Disputing the court's jurisdiction
Disputing the court's jurisdiction

The following Dispute Resolution guidance note provides comprehensive and up to date legal information covering:

  • Disputing the court's jurisdiction
  • What is meant by the term’ jurisdiction’?
  • Preventing proceedings being commenced
  • Grounds for disputing the court's jurisdiction
  • Requesting that the court does not exercise its jurisdiction
  • Disputing jurisdiction within the UK
  • What procedure must be followed?
  • Notifying intention to dispute the court's jurisdiction
  • Failure to notify intention to dispute the court’s jurisdiction—deemed/inadvertent submission
  • When must an application be made?
  • more

The UK has voted to leave the EU and this will take place on exit day as defined in section 20 of the European Union (Withdrawal) Act 2018. This has implications for practitioners considering which courts have jurisdiction to determine a dispute. For guidance, see Practice Note: Brexit—jurisdiction. For links to relevant guidance on the effect of the UK leaving the EU without a deal when dealing with matters of jurisdiction, see: Cross border considerations—checklist—Jurisdiction—Brexit specific.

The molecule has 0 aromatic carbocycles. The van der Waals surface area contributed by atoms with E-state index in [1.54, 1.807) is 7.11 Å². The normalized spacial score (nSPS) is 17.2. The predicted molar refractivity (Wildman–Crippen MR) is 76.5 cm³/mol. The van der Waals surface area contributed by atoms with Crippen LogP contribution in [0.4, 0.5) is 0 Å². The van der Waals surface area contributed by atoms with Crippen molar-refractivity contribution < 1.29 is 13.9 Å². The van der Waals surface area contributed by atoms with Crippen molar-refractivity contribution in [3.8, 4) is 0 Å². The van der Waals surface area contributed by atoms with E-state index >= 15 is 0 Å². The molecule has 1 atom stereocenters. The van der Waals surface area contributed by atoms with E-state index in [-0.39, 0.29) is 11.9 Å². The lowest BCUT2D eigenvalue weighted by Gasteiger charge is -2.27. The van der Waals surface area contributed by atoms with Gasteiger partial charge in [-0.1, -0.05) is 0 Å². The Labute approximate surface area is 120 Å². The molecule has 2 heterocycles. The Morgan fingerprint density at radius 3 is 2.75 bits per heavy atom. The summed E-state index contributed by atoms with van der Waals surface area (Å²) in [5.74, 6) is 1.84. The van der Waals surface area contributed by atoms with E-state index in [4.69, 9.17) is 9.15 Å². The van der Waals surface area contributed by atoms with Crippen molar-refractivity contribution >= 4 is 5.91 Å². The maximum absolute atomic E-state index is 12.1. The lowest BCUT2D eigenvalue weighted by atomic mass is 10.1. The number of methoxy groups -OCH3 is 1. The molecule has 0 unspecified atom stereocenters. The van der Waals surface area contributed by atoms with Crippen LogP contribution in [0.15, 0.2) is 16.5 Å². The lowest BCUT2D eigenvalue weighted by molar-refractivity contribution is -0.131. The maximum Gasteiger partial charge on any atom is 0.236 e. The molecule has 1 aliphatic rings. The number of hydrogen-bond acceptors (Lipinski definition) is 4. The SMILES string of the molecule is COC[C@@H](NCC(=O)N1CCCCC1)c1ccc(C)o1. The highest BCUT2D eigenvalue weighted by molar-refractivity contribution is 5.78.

On 10 January 2015, Regulation 44/2001, Brussels I was repealed in its entirety and replaced by Regulation (EU) 1215/2012, Brussels I (recast). Transitional arrangements are place. For information on those arrangements and whether the provisions in Regulation (EC) 44/2001, Brussels I still apply, see Practice Note: Brussels I (recast)—application and exclusions.

What is meant by the term’ jurisdiction’?

The definition of the word ‘jurisdiction’ in the CPR is not exhaustive and has two different meanings:

  1. territorial jurisdiction, or

  2. court’s power or authority

The Court of Appeal in Hoddinott v Persimmon Homes (Wessex) Limited held that the word ‘jurisdiction’ in CPR 11 does not denote territorial jurisdiction but rather is a reference to the court's power or authority to try a claim.

However, the Privy Council in Texan Management Ltd v Pacific Electric Wire & Cable Company Ltd disagreed, considering that CPR 11(1) makes it clear that